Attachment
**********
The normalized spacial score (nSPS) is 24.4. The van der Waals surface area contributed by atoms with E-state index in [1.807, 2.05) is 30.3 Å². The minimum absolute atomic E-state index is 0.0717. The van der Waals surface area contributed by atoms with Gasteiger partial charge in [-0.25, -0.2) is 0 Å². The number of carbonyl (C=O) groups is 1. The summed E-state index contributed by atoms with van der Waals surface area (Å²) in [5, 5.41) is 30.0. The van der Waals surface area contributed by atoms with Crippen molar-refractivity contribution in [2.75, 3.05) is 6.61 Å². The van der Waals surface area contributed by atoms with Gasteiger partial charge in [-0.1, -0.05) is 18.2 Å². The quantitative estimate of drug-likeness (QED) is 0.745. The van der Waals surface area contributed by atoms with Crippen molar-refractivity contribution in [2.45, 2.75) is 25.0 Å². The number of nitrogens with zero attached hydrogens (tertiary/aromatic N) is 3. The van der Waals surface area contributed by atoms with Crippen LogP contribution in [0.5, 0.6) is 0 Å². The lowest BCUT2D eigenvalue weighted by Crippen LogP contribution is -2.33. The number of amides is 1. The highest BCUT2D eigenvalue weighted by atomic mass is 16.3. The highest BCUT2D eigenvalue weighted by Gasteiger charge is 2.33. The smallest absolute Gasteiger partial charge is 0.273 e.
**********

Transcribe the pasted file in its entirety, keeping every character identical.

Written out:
The normalized spacial score (nSPS) is 24.4. The van der Waals surface area contributed by atoms with E-state index in [1.807, 2.05) is 30.3 Å². The minimum absolute atomic E-state index is 0.0717. The van der Waals surface area contributed by atoms with Gasteiger partial charge in [-0.25, -0.2) is 0 Å². The number of carbonyl (C=O) groups is 1. The summed E-state index contributed by atoms with van der Waals surface area (Å²) in [5, 5.41) is 30.0. The van der Waals surface area contributed by atoms with Crippen molar-refractivity contribution in [2.75, 3.05) is 6.61 Å². The van der Waals surface area contributed by atoms with Gasteiger partial charge in [-0.1, -0.05) is 18.2 Å². The quantitative estimate of drug-likeness (QED) is 0.745. The van der Waals surface area contributed by atoms with Crippen molar-refractivity contribution in [2.45, 2.75) is 25.0 Å². The number of nitrogens with zero attached hydrogens (tertiary/aromatic N) is 3. The van der Waals surface area contributed by atoms with Crippen LogP contribution in [0.5, 0.6) is 0 Å². The lowest BCUT2D eigenvalue weighted by Crippen LogP contribution is -2.33. The number of amides is 1. The highest BCUT2D eigenvalue weighted by atomic mass is 16.3. The highest BCUT2D eigenvalue weighted by Gasteiger charge is 2.33. The smallest absolute Gasteiger partial charge is 0.273 e.